If your career is progressing nicely in an upward direction, there is a fair chance that your efforts will be rewarded with a promotion and a pay rise.
Getting an extra amount of money in your bank account gives you a number of options and allows you the chance to improve your short and long term financial position.
Rather like receiving some compensation that you are entitled to, you get a lump sum, but the same principles apply as getting a pay rise and you should try to take the best advantage of an improved financial position.
Your financial habits
The initial feel-good factor of getting some extra cash coming your way won’t last that long if you have some poor financial habits in place, so it is a good opportunity to address the way you spend your money.
Displaying patience is a good attribute to have when it comes to handling money and if you receive a raise and your financial situation improves, the best thing to do would be take some time to adjust to your improved situation before committing to any extra expenditure.
Take a look at where your money currently goes each month and see if you can reassess your budget.
This means seeing if you can add more money to potentially underfunded monthly payments like your savings and credit card payments, before you take the step of using your additional income to a new item of expenditure.
It might feel a bit boring at first to use a pay rise to put away more savings or pay off credit card debt quicker, but in the long run you will be improving your financial position and making the most of the extra income you now get.
Change of lifestyle
If you find that your expenses are roughly in line with your income, you are not alone.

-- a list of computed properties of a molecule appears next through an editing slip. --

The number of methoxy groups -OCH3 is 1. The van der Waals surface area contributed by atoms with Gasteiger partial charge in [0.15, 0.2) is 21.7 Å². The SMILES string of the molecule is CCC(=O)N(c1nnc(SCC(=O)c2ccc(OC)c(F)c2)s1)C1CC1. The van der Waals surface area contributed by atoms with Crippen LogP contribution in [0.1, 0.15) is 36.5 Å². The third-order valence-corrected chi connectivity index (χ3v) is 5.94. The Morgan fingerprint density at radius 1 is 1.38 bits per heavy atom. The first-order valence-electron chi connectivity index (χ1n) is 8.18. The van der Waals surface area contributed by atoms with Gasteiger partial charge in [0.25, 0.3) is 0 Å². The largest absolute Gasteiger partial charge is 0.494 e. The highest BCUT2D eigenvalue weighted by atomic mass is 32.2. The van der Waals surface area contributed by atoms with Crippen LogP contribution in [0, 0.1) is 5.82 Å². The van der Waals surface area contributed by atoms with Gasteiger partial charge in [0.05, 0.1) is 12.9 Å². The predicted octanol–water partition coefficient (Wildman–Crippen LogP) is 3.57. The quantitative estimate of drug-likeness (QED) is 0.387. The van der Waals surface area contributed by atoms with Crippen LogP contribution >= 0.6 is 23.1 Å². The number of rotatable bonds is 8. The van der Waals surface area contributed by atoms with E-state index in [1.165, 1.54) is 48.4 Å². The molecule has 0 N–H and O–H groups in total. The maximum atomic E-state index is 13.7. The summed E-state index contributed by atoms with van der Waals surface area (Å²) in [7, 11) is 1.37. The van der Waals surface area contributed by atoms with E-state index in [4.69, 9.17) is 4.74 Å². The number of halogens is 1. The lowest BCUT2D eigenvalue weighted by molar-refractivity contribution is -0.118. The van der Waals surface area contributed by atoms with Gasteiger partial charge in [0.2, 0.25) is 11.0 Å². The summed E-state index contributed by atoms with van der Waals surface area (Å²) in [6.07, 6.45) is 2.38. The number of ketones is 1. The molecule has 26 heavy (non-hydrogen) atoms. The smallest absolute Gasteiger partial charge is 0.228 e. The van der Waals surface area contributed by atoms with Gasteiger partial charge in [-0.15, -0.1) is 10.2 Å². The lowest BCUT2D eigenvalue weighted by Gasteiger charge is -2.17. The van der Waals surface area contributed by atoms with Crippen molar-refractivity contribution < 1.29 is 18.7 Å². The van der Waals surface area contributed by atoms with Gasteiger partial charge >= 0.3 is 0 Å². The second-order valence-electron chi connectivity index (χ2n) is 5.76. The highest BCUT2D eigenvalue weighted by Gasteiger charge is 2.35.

Many people in regular employment tend to find that their expenses often rise in line with their promotions and pay rises. Nothing wrong with improving your standard of living of course and paying a bit more for a nicer holiday if you have more money in the bank, but try to be sensible with changing your lifestyle in line with your career progression.
A new promotion can often tempt us into upgrading our car for example, but you should try to stick to a proven affordability formula before you head off to the nearest showroom upon hearing about your pay rise.
It is prudent to allocate no more than 20% of your take home pay on a car and all of the expenses that go with it. If any financial setbacks occur as a result of being wronged by a third party, don’t let it slide, seek specialist guidance on how to make a claim. Online you will find such specialist firms, like this one.
Bear in mind that a newer car might mean higher insurance premiums and costlier servicing bills, so do your sums to ensure that you are not wiping out any financial advantage gained through a pay rise on a set of new wheels.
A change of job or a promotion which comes with a bigger salary is always good news, just make sure you allocate your additional income wisely.
Brad Hanson works in personal financial planning and enjoys being able to share his insights online. He has posted his thoughts across a range of relevant websites.